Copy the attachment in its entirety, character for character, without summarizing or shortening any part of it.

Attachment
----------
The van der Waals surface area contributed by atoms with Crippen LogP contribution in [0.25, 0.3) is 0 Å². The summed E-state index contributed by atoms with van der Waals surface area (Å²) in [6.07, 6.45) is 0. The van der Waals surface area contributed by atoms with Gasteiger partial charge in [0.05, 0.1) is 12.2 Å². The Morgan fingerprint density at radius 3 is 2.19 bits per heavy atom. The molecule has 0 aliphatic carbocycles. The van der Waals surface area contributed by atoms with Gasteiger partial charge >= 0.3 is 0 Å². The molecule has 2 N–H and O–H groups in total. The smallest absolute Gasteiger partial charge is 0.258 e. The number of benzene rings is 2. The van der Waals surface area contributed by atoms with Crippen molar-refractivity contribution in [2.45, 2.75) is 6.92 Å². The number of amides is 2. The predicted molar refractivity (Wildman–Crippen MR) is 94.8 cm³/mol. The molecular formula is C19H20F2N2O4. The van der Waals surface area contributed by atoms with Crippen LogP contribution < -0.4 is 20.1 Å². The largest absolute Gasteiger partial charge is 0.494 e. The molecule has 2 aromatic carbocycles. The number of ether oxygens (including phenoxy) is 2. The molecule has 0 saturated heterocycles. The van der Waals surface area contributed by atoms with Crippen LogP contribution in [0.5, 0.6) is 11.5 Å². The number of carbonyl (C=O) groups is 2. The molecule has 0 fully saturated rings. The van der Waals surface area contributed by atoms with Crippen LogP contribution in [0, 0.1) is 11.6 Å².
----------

The van der Waals surface area contributed by atoms with Crippen LogP contribution in [0.25, 0.3) is 0 Å². The summed E-state index contributed by atoms with van der Waals surface area (Å²) in [6.07, 6.45) is 0. The van der Waals surface area contributed by atoms with Gasteiger partial charge in [0.05, 0.1) is 12.2 Å². The Morgan fingerprint density at radius 3 is 2.19 bits per heavy atom. The molecule has 0 aliphatic carbocycles. The van der Waals surface area contributed by atoms with Gasteiger partial charge >= 0.3 is 0 Å². The molecule has 2 N–H and O–H groups in total. The smallest absolute Gasteiger partial charge is 0.258 e. The number of benzene rings is 2. The van der Waals surface area contributed by atoms with Crippen molar-refractivity contribution in [2.45, 2.75) is 6.92 Å². The number of amides is 2. The predicted molar refractivity (Wildman–Crippen MR) is 94.8 cm³/mol. The molecular formula is C19H20F2N2O4. The van der Waals surface area contributed by atoms with Crippen LogP contribution < -0.4 is 20.1 Å². The largest absolute Gasteiger partial charge is 0.494 e. The molecule has 2 aromatic carbocycles. The number of ether oxygens (including phenoxy) is 2. The molecule has 0 saturated heterocycles. The van der Waals surface area contributed by atoms with Crippen LogP contribution in [0.5, 0.6) is 11.5 Å². The number of carbonyl (C=O) groups is 2. The molecule has 0 fully saturated rings. The van der Waals surface area contributed by atoms with Crippen LogP contribution in [0, 0.1) is 11.6 Å².